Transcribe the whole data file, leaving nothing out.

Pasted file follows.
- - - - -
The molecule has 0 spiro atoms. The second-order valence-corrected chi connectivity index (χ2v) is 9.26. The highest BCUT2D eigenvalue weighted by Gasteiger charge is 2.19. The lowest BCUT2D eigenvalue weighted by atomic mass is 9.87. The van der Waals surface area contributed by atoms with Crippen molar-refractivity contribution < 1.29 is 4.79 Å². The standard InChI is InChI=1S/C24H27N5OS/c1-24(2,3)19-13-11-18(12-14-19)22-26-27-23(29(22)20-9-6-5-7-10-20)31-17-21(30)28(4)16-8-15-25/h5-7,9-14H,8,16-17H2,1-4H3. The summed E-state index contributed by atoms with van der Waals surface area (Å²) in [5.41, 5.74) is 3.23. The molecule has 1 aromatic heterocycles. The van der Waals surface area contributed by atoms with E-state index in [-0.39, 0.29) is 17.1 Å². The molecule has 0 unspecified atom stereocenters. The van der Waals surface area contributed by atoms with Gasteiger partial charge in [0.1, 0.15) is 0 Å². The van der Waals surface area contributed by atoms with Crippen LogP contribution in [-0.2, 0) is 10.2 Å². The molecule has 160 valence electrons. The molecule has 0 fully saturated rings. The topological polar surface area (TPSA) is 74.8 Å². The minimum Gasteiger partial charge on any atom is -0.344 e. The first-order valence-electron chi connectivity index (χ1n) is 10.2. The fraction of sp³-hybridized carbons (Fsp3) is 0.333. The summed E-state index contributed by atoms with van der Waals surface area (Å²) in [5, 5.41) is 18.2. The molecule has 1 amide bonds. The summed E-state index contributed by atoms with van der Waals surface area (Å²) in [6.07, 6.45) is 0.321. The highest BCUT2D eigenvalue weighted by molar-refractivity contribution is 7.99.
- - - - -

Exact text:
The molecule has 0 spiro atoms. The second-order valence-corrected chi connectivity index (χ2v) is 9.26. The highest BCUT2D eigenvalue weighted by Gasteiger charge is 2.19. The lowest BCUT2D eigenvalue weighted by atomic mass is 9.87. The van der Waals surface area contributed by atoms with Crippen molar-refractivity contribution < 1.29 is 4.79 Å². The standard InChI is InChI=1S/C24H27N5OS/c1-24(2,3)19-13-11-18(12-14-19)22-26-27-23(29(22)20-9-6-5-7-10-20)31-17-21(30)28(4)16-8-15-25/h5-7,9-14H,8,16-17H2,1-4H3. The summed E-state index contributed by atoms with van der Waals surface area (Å²) in [5.41, 5.74) is 3.23. The molecule has 1 aromatic heterocycles. The van der Waals surface area contributed by atoms with E-state index in [-0.39, 0.29) is 17.1 Å². The molecule has 0 unspecified atom stereocenters. The van der Waals surface area contributed by atoms with Gasteiger partial charge in [0.1, 0.15) is 0 Å². The van der Waals surface area contributed by atoms with Crippen LogP contribution in [-0.2, 0) is 10.2 Å². The molecule has 160 valence electrons. The molecule has 0 fully saturated rings. The topological polar surface area (TPSA) is 74.8 Å². The minimum Gasteiger partial charge on any atom is -0.344 e. The first-order valence-electron chi connectivity index (χ1n) is 10.2. The fraction of sp³-hybridized carbons (Fsp3) is 0.333. The summed E-state index contributed by atoms with van der Waals surface area (Å²) in [5, 5.41) is 18.2. The molecule has 1 amide bonds. The summed E-state index contributed by atoms with van der Waals surface area (Å²) in [6.07, 6.45) is 0.321. The highest BCUT2D eigenvalue weighted by molar-refractivity contribution is 7.99.